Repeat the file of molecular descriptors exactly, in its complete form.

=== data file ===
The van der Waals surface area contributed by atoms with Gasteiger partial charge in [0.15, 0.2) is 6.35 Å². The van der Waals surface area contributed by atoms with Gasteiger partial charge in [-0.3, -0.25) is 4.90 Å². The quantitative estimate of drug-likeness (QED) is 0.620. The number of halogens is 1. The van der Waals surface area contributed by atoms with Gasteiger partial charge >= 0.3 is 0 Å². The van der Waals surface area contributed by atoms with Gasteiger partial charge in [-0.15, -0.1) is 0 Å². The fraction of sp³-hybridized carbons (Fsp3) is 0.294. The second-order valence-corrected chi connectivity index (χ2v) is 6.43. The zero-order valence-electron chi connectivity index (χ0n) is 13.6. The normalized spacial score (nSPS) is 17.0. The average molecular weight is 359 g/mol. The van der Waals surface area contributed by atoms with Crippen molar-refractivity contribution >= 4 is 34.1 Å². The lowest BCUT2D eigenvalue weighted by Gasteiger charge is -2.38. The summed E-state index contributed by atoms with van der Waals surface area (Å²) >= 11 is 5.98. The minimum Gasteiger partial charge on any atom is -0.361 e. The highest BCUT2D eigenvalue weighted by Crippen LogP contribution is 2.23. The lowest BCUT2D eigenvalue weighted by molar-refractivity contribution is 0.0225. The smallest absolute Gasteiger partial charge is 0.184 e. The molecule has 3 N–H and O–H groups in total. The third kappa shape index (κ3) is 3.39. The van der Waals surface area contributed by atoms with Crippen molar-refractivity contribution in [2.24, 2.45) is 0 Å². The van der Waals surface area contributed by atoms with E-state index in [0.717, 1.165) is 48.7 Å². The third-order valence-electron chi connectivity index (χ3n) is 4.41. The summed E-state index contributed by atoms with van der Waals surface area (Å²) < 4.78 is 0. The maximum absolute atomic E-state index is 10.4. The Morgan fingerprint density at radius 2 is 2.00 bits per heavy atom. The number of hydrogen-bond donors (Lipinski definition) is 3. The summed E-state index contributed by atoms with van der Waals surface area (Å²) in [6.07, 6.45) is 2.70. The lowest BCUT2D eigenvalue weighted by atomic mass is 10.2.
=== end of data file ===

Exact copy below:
The van der Waals surface area contributed by atoms with Gasteiger partial charge in [0.15, 0.2) is 6.35 Å². The van der Waals surface area contributed by atoms with Gasteiger partial charge in [-0.3, -0.25) is 4.90 Å². The quantitative estimate of drug-likeness (QED) is 0.620. The number of halogens is 1. The van der Waals surface area contributed by atoms with Gasteiger partial charge >= 0.3 is 0 Å². The van der Waals surface area contributed by atoms with Gasteiger partial charge in [-0.15, -0.1) is 0 Å². The fraction of sp³-hybridized carbons (Fsp3) is 0.294. The second-order valence-corrected chi connectivity index (χ2v) is 6.43. The zero-order valence-electron chi connectivity index (χ0n) is 13.6. The normalized spacial score (nSPS) is 17.0. The average molecular weight is 359 g/mol. The van der Waals surface area contributed by atoms with Crippen molar-refractivity contribution >= 4 is 34.1 Å². The lowest BCUT2D eigenvalue weighted by Gasteiger charge is -2.38. The summed E-state index contributed by atoms with van der Waals surface area (Å²) >= 11 is 5.98. The minimum Gasteiger partial charge on any atom is -0.361 e. The highest BCUT2D eigenvalue weighted by Crippen LogP contribution is 2.23. The lowest BCUT2D eigenvalue weighted by molar-refractivity contribution is 0.0225. The smallest absolute Gasteiger partial charge is 0.184 e. The molecule has 3 N–H and O–H groups in total. The third kappa shape index (κ3) is 3.39. The van der Waals surface area contributed by atoms with Crippen molar-refractivity contribution in [2.24, 2.45) is 0 Å². The van der Waals surface area contributed by atoms with E-state index in [0.717, 1.165) is 48.7 Å². The third-order valence-electron chi connectivity index (χ3n) is 4.41. The summed E-state index contributed by atoms with van der Waals surface area (Å²) < 4.78 is 0. The maximum absolute atomic E-state index is 10.4. The Morgan fingerprint density at radius 2 is 2.00 bits per heavy atom. The number of hydrogen-bond donors (Lipinski definition) is 3. The summed E-state index contributed by atoms with van der Waals surface area (Å²) in [6.07, 6.45) is 2.70. The lowest BCUT2D eigenvalue weighted by atomic mass is 10.2.